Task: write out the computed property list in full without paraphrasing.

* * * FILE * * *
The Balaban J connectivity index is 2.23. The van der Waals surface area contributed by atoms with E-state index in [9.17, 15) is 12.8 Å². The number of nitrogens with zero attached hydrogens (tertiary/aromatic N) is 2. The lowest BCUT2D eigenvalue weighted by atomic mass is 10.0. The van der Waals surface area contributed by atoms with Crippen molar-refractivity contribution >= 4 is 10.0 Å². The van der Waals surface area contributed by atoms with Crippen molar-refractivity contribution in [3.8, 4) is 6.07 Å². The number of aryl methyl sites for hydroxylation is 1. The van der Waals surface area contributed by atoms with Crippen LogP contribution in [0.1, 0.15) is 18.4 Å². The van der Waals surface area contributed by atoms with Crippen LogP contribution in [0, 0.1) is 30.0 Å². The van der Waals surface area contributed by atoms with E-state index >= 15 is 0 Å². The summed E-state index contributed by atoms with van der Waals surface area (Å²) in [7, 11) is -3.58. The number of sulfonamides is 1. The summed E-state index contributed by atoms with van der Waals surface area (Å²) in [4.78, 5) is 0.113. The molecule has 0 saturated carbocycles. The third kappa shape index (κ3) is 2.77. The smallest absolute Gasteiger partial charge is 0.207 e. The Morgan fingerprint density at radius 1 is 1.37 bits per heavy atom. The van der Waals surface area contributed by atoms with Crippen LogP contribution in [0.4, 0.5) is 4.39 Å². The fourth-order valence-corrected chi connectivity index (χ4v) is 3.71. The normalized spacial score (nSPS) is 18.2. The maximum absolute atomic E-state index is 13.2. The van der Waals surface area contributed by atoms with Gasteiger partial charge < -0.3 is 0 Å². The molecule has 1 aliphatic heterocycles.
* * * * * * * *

The Balaban J connectivity index is 2.23. The van der Waals surface area contributed by atoms with E-state index in [9.17, 15) is 12.8 Å². The number of nitrogens with zero attached hydrogens (tertiary/aromatic N) is 2. The lowest BCUT2D eigenvalue weighted by atomic mass is 10.0. The van der Waals surface area contributed by atoms with Crippen molar-refractivity contribution >= 4 is 10.0 Å². The van der Waals surface area contributed by atoms with Crippen molar-refractivity contribution in [3.8, 4) is 6.07 Å². The number of aryl methyl sites for hydroxylation is 1. The van der Waals surface area contributed by atoms with Crippen LogP contribution in [0.1, 0.15) is 18.4 Å². The van der Waals surface area contributed by atoms with Crippen LogP contribution in [0, 0.1) is 30.0 Å². The van der Waals surface area contributed by atoms with E-state index >= 15 is 0 Å². The summed E-state index contributed by atoms with van der Waals surface area (Å²) in [7, 11) is -3.58. The number of sulfonamides is 1. The summed E-state index contributed by atoms with van der Waals surface area (Å²) in [4.78, 5) is 0.113. The molecule has 0 saturated carbocycles. The third kappa shape index (κ3) is 2.77. The smallest absolute Gasteiger partial charge is 0.207 e. The Morgan fingerprint density at radius 1 is 1.37 bits per heavy atom. The van der Waals surface area contributed by atoms with Crippen LogP contribution in [0.4, 0.5) is 4.39 Å². The fourth-order valence-corrected chi connectivity index (χ4v) is 3.71. The normalized spacial score (nSPS) is 18.2. The maximum absolute atomic E-state index is 13.2. The van der Waals surface area contributed by atoms with Gasteiger partial charge < -0.3 is 0 Å². The molecule has 1 aliphatic heterocycles.